Beginning at the National Theatre
For a play as funny as David Eldridge’s Beginning, it’s surprisingly hard to watch. Danny (Sam Troughton) is the final straggler at Laura’s (Justine Mitchell) moving-in party, the pair caught in the no man’s land between sexual attraction and the actual consummation of those feelings. Two adults – admittedly predictably white, middle-class, heterosexual – with a plane’s worth of baggage, trying to work out exactly what they want from this encounter.
In Danny, Eldridge has produced a creation of wonderful Essexian specificity: works in recruitment, idolises Jamie Oliver, supports West Ham. Loves his mum but is closer to his nan. Can’t speak about his dad because his leaving “broke my heart my whole life”. The slight whiff of cliché is tempered by the deep, genuine sympathy and compassion Eldridge clearly has for the character.
It’s not just the details of Danny’s life – he hasn’t seen his daughter in four years – but the way Troughton carries them. He is like a man with the top layer of skin removed, raw nerves knitted together in the shape of a middle-aged divorcee. At one point Laura accuses Danny of playing up his laddishness, a read that works perfectly with the exaggerated masculinity Troughton uses as a shield.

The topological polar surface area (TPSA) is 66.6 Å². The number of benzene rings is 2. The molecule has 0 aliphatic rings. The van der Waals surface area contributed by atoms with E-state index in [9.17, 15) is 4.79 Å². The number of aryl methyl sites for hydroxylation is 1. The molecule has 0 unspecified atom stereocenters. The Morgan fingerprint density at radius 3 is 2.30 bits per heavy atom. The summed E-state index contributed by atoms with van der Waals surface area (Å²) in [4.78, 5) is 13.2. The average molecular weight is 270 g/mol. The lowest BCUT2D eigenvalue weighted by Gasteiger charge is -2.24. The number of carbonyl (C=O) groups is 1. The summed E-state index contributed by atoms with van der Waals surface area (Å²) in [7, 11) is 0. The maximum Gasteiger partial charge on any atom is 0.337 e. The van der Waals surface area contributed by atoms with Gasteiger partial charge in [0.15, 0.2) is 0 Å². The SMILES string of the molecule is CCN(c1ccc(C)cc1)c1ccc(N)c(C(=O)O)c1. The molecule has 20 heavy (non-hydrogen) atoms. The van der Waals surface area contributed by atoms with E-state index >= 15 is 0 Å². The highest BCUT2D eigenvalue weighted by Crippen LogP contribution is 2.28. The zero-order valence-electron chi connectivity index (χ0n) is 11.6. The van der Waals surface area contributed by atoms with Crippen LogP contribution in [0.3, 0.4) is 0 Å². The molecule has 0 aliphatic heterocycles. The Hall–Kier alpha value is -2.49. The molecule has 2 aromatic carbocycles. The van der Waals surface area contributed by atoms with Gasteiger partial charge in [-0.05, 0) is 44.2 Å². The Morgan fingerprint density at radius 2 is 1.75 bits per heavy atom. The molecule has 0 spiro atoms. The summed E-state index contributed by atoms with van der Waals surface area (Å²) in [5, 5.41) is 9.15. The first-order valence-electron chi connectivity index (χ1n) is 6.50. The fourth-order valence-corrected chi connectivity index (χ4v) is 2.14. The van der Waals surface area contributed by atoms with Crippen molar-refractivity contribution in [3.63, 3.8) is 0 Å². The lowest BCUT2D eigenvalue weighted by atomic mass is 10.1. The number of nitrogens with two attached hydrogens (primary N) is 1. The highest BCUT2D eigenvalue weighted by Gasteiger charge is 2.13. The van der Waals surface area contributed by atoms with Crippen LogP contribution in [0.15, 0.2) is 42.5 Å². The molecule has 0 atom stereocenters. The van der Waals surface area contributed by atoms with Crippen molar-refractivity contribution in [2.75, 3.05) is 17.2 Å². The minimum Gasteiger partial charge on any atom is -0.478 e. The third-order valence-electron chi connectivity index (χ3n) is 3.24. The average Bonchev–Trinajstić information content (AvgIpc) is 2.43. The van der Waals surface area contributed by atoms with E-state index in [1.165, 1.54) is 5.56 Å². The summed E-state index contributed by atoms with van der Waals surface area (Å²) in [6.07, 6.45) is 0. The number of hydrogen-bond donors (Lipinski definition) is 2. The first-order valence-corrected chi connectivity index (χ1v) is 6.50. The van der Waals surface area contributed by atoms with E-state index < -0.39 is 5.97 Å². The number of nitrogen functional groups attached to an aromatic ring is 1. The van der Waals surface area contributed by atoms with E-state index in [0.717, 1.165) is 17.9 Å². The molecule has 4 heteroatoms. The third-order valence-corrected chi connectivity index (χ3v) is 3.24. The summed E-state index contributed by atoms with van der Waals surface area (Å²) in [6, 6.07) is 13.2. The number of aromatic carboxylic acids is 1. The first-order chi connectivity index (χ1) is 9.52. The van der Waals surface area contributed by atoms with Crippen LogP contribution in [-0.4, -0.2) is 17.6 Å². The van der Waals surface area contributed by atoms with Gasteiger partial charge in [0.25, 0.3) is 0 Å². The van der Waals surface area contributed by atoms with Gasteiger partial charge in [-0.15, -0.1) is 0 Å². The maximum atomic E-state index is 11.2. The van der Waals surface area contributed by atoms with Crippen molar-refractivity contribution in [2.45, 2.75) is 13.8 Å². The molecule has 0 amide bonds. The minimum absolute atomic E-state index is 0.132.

Eldridge has less of a strong grip on Laura. The character is weakened by the playwright’s choice to largely define her by her wish for a family, well-worn territory that Eldridge is perhaps not in his element exploring. Luckily Mitchell is every bit Troughton’s equal. Outwardly her Laura seems far more mature than Danny: the adult to his laddish man-child. As he becomes more complicated so does she; what could be construed as bluntness is just someone trying to be as upfront and honest as possible. Mitchell even makes the frustrating plot point of Laura wanting to get pregnant by Danny just about work due to the emotional truth of her performance.
One thing the play does struggle with is its relationship to the internet. Eldridge seems to be trying to make the point that Facebook, Tinder et al. have made us more – not less – lonely. Thing is, people don’t constantly chat about who posts on their wall and which friend requests they have and haven’t accepted. These repeated moments are jarring for just how unnatural they sound in a play otherwise painted in excruciatingly realistic detail.
Director Polly Findlay allows the play to soak in its plentiful awkward moments, while Fly Davis’s set is a spot-on recreation of Crouch End living. Beginning is a flayed (hopeful) heart of a play, with a pair of incandescent performances from Troughton and Mitchell.
Beginning is at the National Theatre from 10th October until 14th November 2017. For further information or to book visit the National Theatre website here.